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Robin Good's insight:
Content archives often contain a treasure trove of valuable information not easily findable as more up-to-date content. But this does not mean that older content isn't as good or appreciated by readers as much as breaking news stories.
In fact, the opposite may likely be true.
According to the data collected by Aaron Lammer, cofounder of Longform, (an app that allows you to access quality curated longform content) readers appreciate quality content whether or not it has been written yesterday.
He himself writes in an excellent article entitled The Archive Is a Campsite: "Magazine editors occasionally ask us about trends we see, and what gets clicked.
We find that articles on sex and crime overperform, while those on politics or the media seem to lag. Not shocking—people like sex, and any political leaning divides a crowd.
But a second peek into the analytics seems to surprise almost everyone: older stories are read at the same rate as new ones."
The article, is really full of truthful considerations, that should make any web publisher consider how valuable really is to keep chasing the "latest" stuff only.
A skilled curator (or what he calls here an "archivist") can indeed be a more than valid future alternative to search engines, as we know them now.
He writes: "The obvious entry point into these archives is search. Looking for a restaurant menu? A clip you remember seeing on Sesame Street as a child? Search has you covered. Looking for something to read on a flight? Not so much. If you don’t already know what you’re looking for, you simply aren’t going to find it.
Search is an interface for accessing the archive, just as the front page is an interface for accessing the news.
The archivist’s task is to build an interface that offers a better experience than search. Such an interface might constantly reassemble the contents of the archive into a manageable and coherent subset that both surprises and delights, a sort of serendipity machine."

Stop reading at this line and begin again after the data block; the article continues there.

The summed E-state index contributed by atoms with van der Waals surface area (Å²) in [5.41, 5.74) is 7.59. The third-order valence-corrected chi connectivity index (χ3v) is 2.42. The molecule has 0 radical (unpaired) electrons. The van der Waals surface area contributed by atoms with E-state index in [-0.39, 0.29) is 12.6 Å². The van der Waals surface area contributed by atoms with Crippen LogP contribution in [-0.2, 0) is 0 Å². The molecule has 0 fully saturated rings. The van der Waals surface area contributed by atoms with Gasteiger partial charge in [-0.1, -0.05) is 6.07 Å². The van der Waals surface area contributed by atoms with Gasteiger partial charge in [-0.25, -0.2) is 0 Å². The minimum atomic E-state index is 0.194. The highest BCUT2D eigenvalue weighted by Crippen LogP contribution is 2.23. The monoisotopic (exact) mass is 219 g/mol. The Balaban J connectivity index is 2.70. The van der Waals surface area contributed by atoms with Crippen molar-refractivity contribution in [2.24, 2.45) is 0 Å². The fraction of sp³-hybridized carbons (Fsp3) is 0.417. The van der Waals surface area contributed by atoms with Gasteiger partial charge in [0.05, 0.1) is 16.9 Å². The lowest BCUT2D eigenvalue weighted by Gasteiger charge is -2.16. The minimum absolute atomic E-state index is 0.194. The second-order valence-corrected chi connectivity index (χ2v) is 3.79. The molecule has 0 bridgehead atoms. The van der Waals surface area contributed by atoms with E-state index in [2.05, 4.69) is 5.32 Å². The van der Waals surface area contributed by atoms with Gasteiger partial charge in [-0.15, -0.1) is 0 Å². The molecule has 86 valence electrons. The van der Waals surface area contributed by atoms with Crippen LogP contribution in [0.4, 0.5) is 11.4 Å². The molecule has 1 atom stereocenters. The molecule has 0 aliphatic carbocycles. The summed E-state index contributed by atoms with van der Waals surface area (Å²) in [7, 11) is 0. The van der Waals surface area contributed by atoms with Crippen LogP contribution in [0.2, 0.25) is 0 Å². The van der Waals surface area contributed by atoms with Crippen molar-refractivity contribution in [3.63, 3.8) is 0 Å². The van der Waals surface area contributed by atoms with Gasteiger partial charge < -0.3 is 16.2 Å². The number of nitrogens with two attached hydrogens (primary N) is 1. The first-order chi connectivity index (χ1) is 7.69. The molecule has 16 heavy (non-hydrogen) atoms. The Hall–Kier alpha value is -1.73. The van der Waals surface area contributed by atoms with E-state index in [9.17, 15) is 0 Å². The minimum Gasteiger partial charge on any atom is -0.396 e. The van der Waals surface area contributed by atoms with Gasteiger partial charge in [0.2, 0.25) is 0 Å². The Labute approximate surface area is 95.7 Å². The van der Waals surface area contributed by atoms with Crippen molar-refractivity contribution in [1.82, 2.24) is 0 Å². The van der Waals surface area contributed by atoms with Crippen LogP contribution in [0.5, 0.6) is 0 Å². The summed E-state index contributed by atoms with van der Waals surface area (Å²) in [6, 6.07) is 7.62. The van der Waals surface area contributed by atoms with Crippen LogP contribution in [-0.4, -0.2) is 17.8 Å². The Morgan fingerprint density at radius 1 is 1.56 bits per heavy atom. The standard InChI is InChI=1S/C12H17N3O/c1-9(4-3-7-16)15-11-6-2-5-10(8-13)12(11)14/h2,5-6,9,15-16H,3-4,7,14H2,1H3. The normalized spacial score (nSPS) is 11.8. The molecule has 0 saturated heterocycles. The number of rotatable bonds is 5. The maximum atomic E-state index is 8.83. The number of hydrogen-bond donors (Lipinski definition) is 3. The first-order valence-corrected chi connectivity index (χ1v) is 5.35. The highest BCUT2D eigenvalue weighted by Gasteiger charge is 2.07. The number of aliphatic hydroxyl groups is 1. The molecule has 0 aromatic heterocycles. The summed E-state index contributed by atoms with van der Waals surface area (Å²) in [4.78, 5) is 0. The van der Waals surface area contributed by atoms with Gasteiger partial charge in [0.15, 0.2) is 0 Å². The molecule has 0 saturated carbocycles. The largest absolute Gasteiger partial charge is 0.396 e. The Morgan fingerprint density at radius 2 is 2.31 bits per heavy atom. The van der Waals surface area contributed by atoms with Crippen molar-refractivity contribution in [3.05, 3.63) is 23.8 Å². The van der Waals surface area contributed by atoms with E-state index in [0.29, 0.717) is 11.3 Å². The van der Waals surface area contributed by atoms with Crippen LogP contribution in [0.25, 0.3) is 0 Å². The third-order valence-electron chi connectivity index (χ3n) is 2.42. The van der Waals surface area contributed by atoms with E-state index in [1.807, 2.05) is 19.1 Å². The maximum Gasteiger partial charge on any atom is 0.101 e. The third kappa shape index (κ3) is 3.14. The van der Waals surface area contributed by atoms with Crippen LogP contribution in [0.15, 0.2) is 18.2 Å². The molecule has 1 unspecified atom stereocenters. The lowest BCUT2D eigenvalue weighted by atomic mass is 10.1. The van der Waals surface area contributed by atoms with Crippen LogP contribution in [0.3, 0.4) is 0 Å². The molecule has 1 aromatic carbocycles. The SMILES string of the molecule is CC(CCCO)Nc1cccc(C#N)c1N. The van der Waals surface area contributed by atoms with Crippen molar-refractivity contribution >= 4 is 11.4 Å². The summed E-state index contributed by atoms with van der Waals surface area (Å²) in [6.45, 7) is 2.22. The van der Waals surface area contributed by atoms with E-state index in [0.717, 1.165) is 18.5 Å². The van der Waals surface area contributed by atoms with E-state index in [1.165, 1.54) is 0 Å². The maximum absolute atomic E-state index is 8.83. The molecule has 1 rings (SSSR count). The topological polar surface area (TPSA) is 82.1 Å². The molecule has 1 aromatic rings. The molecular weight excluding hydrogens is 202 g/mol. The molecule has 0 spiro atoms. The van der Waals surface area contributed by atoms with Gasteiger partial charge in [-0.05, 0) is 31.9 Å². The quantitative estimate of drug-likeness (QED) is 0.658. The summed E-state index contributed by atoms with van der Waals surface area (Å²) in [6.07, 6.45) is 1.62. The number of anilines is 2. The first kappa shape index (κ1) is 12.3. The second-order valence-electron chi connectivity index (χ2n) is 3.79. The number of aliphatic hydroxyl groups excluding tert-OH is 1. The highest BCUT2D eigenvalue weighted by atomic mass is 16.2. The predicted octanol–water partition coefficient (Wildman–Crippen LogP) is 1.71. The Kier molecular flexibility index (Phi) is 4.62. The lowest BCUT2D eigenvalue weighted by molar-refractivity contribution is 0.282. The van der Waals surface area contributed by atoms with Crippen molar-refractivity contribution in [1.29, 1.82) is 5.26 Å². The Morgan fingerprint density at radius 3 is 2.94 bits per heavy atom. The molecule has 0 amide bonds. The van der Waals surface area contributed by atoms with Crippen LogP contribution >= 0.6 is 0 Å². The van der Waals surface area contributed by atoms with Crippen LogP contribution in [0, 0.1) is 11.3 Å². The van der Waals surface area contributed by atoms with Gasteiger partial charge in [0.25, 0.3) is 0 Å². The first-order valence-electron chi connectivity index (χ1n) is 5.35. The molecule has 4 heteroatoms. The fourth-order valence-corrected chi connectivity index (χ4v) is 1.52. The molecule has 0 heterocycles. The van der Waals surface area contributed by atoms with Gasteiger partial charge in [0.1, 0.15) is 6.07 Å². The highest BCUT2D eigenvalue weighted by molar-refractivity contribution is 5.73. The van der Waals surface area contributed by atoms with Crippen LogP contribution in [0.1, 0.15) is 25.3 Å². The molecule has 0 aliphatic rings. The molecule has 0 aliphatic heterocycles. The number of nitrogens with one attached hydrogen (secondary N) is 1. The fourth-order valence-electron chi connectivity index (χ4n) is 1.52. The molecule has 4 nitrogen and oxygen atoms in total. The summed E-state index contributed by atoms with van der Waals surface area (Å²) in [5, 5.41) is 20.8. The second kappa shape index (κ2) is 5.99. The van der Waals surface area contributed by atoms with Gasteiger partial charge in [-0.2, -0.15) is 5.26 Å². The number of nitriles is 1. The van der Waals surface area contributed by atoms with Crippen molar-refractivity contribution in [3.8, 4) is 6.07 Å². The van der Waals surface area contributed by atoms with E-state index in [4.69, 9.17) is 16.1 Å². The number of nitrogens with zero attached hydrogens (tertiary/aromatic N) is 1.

Aaron really nails down the need to break away from this falsely praised culture of the "new", by writing: "Archives work best when they escape the content silos that drive the creation of new material.
When art and information from disparate sources are merged into a single archive, new pathways into the content emerge. "
He also doesn't miss the target when he reminds publishers that such issues are not in the realm of plugins or technical solutions.
"Archives aren’t a technical problem that can be solved with a plugin or recommendation engine. Their contents were built by people, and they require real human effort to shine."
Curating your own content archives is an act that requires lots of hard work, but it is an act that provides value both to you as a publisher as well as to your readers and to the Internet as a whole in general.
“When you invest in your archive… you do more than simply pad your pageview count.
You announce to the world that your work merits ongoing interest, and you confirm to your readers that the relationship you’re building with them is long term.
Focusing on the archive is, at its core, a strategy for creating outstanding new work.
Articles considered in the context of their influence over years and decades, instead of minutes and days, must inherently aim higher.
While such ambition asks more of both the creator and the consumer, it’s worth it, because it leaves something of value behind."
Rightful. Insightful. Inspiring. Must-read work. 9/10
Original article: http://contentsmagazine.com/articles/the-archive-is-a-campsite/
Thanks to PandoDaily and Hamish McKenzie who helped me discover this great article.
(Image credit: Businessman climbing a pile of documents)
"Longreads crowdsources and curates its way to its first-ever ebook by pulling together the best long read articles from 2011 and making those into a commercial publication."
Megan Garber at The Atlantic has a great story on how an online community of long-form articles readers has moved its natural skill one step up by, making of its most valuable curated list, a commercial ebook.
From the article:
"At the end of last year, Longreads, one of the curators of lengthy, magazine-y stories that has sprung up to help fans of long-form journalism find great stuff online, released a list highlighting the top ten longreads of 2011.
The list included such savor-worthy pieces as Maria Bustillos' examination of David Foster Wallace's private self-help library, for The Awl; Jeff Wise's investigation into the crash of Air France 447, for Popular Mechanics; and Amy Harmon's exploration of adult autism, for The New York Times. The list was, in other words, fantastic.
Today, the list is taking a new form -- as an ebook, which is available for $6.99 on Amazon.
The folks at Longreads have licensed seven of the original collection's stories, working out a revenue sharing arrangement between the pieces' authors and the stories' original publishers to ensure that -- in vague IP-ese -- both content creators and rights-holders benefit from the book's sale."
(Curated by Robin Good)